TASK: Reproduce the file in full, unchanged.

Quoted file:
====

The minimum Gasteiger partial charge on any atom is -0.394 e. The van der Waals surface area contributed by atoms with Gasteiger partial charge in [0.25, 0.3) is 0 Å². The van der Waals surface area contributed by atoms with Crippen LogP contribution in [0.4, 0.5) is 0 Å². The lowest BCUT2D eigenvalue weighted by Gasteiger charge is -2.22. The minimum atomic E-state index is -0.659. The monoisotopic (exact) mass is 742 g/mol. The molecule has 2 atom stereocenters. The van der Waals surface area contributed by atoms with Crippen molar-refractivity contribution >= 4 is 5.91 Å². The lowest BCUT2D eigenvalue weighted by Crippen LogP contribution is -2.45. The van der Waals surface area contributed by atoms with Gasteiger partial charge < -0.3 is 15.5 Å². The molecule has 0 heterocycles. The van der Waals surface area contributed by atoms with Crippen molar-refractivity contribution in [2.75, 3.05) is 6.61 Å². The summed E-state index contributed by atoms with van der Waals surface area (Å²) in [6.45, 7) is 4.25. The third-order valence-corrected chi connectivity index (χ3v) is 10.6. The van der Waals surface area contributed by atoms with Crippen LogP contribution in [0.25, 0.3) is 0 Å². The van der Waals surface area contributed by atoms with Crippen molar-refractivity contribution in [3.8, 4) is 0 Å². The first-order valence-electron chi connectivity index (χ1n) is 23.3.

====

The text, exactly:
The minimum Gasteiger partial charge on any atom is -0.394 e. The van der Waals surface area contributed by atoms with Gasteiger partial charge in [0.25, 0.3) is 0 Å². The van der Waals surface area contributed by atoms with Crippen LogP contribution in [0.4, 0.5) is 0 Å². The lowest BCUT2D eigenvalue weighted by Gasteiger charge is -2.22. The minimum atomic E-state index is -0.659. The monoisotopic (exact) mass is 742 g/mol. The molecule has 2 atom stereocenters. The van der Waals surface area contributed by atoms with Crippen molar-refractivity contribution >= 4 is 5.91 Å². The lowest BCUT2D eigenvalue weighted by Crippen LogP contribution is -2.45. The van der Waals surface area contributed by atoms with Gasteiger partial charge < -0.3 is 15.5 Å². The molecule has 0 heterocycles. The van der Waals surface area contributed by atoms with Crippen molar-refractivity contribution in [2.75, 3.05) is 6.61 Å². The summed E-state index contributed by atoms with van der Waals surface area (Å²) in [6.45, 7) is 4.25. The third-order valence-corrected chi connectivity index (χ3v) is 10.6. The van der Waals surface area contributed by atoms with Crippen LogP contribution in [0.25, 0.3) is 0 Å². The van der Waals surface area contributed by atoms with Crippen molar-refractivity contribution in [3.8, 4) is 0 Å². The first-order valence-electron chi connectivity index (χ1n) is 23.3.